George Clooney reflected on his Irish ancestry while visiting with Syrian refugee families in Berlin with his wife Amal, saying it is important to remember who you are and where you come from.

The couple has partnered with the International Rescue Committee and have marked the fifth anniversary of the war in Syria with a video in which they reflect on the difficulty faced by immigrants, reflecting on their own ancestry in the process.

Clooney spoke about his Irish roots and the way Irish immigrants were treated when they travelled to America, which he described as a "country of immigrants."

"I'm of Irish descent and in America, 100 years ago, we were refugees, my family. Irish were treated terribly in America for a period of time and not accepted, and America learned to accept all of these ideas," Clooney told a number of families in the refugee camp. "It's what our country is, a country of immigrants."

"We have not recently done a very good job of remembering who we are. And being here and talking with you is important to remind them of who we are. And who we have always been - which is you."

Amal Clooney, a British-Lebanese human rights lawyer, opened up about her own experience seeking asylum.

"My own family is from Lebanon and they also ran away from a war, and were lucky enough to be accepted by a European country in 1982 when the violence there was really bad.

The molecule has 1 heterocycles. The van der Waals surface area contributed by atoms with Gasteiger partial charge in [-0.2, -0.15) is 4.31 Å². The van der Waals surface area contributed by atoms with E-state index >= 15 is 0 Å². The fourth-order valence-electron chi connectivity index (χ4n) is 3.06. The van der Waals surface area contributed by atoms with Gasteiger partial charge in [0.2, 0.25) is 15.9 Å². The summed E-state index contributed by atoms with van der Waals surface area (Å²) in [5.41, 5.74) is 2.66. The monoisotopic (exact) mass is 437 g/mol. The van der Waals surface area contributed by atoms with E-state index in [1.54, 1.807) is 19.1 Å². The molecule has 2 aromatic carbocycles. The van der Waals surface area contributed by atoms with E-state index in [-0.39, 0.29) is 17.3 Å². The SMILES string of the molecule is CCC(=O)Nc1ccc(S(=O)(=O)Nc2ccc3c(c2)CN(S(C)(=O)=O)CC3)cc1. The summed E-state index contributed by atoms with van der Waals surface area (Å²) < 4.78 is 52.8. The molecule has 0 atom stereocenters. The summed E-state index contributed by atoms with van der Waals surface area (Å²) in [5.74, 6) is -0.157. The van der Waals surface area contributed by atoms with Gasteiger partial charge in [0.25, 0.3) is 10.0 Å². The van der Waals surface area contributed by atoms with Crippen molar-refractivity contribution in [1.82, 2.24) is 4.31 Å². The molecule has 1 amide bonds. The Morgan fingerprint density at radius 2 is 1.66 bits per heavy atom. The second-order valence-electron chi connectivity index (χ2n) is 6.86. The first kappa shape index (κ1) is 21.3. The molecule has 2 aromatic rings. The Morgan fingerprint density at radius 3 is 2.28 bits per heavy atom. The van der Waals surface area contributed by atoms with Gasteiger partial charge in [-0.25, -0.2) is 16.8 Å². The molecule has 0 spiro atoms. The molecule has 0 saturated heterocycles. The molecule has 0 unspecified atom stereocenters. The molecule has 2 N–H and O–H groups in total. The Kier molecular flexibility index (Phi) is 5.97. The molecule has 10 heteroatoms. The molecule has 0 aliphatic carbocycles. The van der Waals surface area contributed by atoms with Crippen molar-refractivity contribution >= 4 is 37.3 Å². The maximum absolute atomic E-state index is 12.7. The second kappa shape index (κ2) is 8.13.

"And many years later, everybody's doing well and my father has returned to Beirut. I hope that, as you say, you will be able to go back to a safe and free Syria," she said.

The Clooneys heard from Syrians about their experiences of watching shootings, being tortured with electricity, and trying to protect their families in their war-ravaged homeland.

Former Labour MP David Miliband, who's now president and chief executive of the IRC, asked Clooney what he had gained from the conversations.

The Hail, Caesar! star said: "It's too much to talk about giant numbers, it's actually easy to dismiss giant numbers.

"But it's very hard to dismiss a young child sitting on the ground crying when her mother is telling the story about how she left, how she grabbed her daughter and sat on the ground and said, 'If I die, I want to die by a bullet because it would be quicker'.

"We, as what we like to think of as a civilised world and nation, always look around at the end of these tragedies and say, 'If we knew, we would have done something'. And the reality of it is of course - we know."